ruleTransformation = {{0, 1, 0, 0, 0, 1}, {1, 0, 1, 0, 0, 0}, {0, 1,
0, 1, 0, 0}, {0, 0, 1, 0, 1, 0}, {0, 0, 0, 1, 0, 1}, {1, 0, 0, 0,
1, 0}}
lenngth = Dimensions[ruleTransformation][[1]];
Eigenvalues[ruleTransformation]
edge = {};
Do[Do[If[ruleTransformation[[i, j]] == 1,
AppendTo[edge, i -> j]],
{j, 1, lenngth}] ,
{i, 1, lenngth }]
Graph[edge,
VertexLabels -> "Name",
ImagePadding -> 100,
ImageSize -> 500]
TableForm[
Table[{n, Tr[MatrixPower[ruleTransformation, n]]}, {n, 10}],
TableHeadings -> {None, {"n", "Matrix Power"}}]
Therefore the evolution of the matrix..
What about people like me who don't even know any binary? That must be why the Third Law requires an infinite amount of steps in its definition.
Reading your article is like reading the textbook; the cellular automata evolution is like that. Do you want to choose a perturbation?
Manipulate[
Module[
{init = RandomInteger[1, length], transs},
transs =
GraphPlot[# -> CellularAutomaton[rule, #] & /@
Tuples[{0, 1}, length],
DirectedEdges -> True,
GraphStyle -> "Prototype",
GraphLayout -> "SpringEmbedding",
EdgeShapeFunction -> "CurvedArc",
VertexShapeFunction -> "Diamond"];
Grid[{{transs}}]],
{rule, 0, 255, 1, Appearance -> "Labeled"},
{steps, 10, 100, 1, Appearance -> "Labeled"},
{length, 10, 100, 1, Appearance -> "Labeled"}]
The third law of thermodynamics, within the context of computational programs: cellular automata..let's do a computational walk through the complex behavior, of physical systems. That part went way, over my head and I was afraid to ask. Soo, the third law of thermodynamics states that whensince reducing the entropy of a system to absolute zero.. a measure of randomness or disorder..maybe there's a way to explore the way that cellular automata are traditionally..defined. When we create some "vigorous" perturbations in the cellular automata that is temporary changes in cell states..we can try and drive the system towards a state of minimum entropy and then..all cells are the same color. If that's our state of minimum entropy, here's how to reach local consensus.
SeedRandom[561];
swapSimple[rule_, init_, t_] := 1 - CellularAutomaton[rule, init, t]
plotComparison[rule_, init_, t_] := GraphicsRow[{
ArrayPlot[CellularAutomaton[rule, init, t]],
ArrayPlot[swapSimple[rule, init, t]]
}, ImageSize -> 300]
linearRules = {0, 60, 90, 102, 150, 170, 204, 240};
plotComparison[#, RandomInteger[1, 100], 50] & /@ linearRules
Computational implications of the third law of Thermodynamics is all very beautiful and I am very happy to be able to represent this concept within the cellular automata, linear and non-linear. Linear automata, an analytical method developed to find the set of states that evolve to a zero state..involved finding the kernel of the transformation rule for the automata. How do I solve the kernel? Here is the best explanation of how to solve things..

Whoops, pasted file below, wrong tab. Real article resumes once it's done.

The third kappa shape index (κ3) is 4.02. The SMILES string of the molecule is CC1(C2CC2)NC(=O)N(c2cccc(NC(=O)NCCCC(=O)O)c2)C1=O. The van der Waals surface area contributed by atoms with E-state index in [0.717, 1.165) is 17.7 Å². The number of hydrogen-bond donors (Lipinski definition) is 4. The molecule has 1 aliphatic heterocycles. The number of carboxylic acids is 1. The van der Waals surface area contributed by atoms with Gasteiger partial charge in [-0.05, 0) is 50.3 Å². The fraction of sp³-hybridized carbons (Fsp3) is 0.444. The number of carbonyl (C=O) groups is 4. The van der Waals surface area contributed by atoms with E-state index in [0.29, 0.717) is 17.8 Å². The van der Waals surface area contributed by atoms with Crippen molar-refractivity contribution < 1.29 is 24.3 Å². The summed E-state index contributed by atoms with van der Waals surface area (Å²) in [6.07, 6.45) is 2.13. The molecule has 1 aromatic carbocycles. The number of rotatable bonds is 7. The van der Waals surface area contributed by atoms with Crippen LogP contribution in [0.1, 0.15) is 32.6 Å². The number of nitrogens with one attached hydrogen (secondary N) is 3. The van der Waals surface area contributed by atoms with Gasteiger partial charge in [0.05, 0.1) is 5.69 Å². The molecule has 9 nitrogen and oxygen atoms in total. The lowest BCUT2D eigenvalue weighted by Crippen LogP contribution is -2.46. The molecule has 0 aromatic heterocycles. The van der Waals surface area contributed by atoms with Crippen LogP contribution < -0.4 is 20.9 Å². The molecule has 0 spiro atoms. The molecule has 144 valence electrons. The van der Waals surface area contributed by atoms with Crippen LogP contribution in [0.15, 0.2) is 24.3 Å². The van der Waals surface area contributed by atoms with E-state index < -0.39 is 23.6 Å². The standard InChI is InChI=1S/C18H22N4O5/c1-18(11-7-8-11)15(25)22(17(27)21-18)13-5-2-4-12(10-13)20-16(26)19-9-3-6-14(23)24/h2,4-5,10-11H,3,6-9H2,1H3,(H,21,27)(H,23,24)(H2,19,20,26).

substituteCellularAutomata[rule_, init_, t_, sub_] :=
With[{subList =
Flatten[Join[ConstantArray[rule, sub[[2]] - 1],
PadRight[{#1}, #2, rule] & @@@
Partition[
Riffle[sub[[;; ;; 2]], (#2 - #1) & @@@
Partition[Join[sub, {rule, t + 1}][[2 ;; ;; 2]], 2, 1]],
2]], 1]},
FoldList[CellularAutomaton[#2, #1, {{{1}}}] &, init, subList]]
init = RandomInteger[1, 50];
rule = 154;
perturbPlot =
MapAt[Red &,
substituteCellularAutomata[rule, init,
50, {{Mod[#[[1]] + #[[3]], 2] &, {}, 1}, 10}],
Position[
Partition[
MapThread[
Equal, {Flatten[
substituteCellularAutomata[rule, init,
50, {{Mod[#[[1]] + #[[3]], 2] &, {}, 1}, 10}]],
Flatten[CellularAutomaton[rule, init, 50]]}], 50], False]];
GraphicsRow[{ArrayPlot[CellularAutomaton[rule, init, 50],
PlotLabel -> "Rule " <> ToString[rule]],
ArrayPlot[perturbPlot,
PlotLabel -> "Rule " <> ToString[rule] <> " Perturb"]},
ImageSize -> Medium]
Hmm..remove duplicates to find the states unique that evolve to zero. But that's just how I see it. But then I can identify these states and develop a function to find the cell perturbations, the minimum number needed to drive the automata to a zero state? This is it, this is the one-point crossover. I really enjoyed exploring the concept of the "attractive surface" that, after a certain number, what is it? I don't know..the iterations, break them down into 1-iter dimensional attractive surfaces.
entropyL[list_] := Module[
{probs},
probs = Counts[list]/Length[list];
-Sum[probs[[i]] Log2[probs[[i]]], {i, Length[probs]}]
]
plotEntropy[rule_, init_, t_] := ListLinePlot[
Map[entropyL, CellularAutomaton[rule, init, t]],
PlotLabel -> "Entropy Over Time",
AxesLabel -> {"Time", "Entropy"},
ImageSize -> Medium,
Filling -> Axis,
PlotTheme -> "Business"]
init = RandomInteger[1, 100];
plotEntropy[30, init, 100]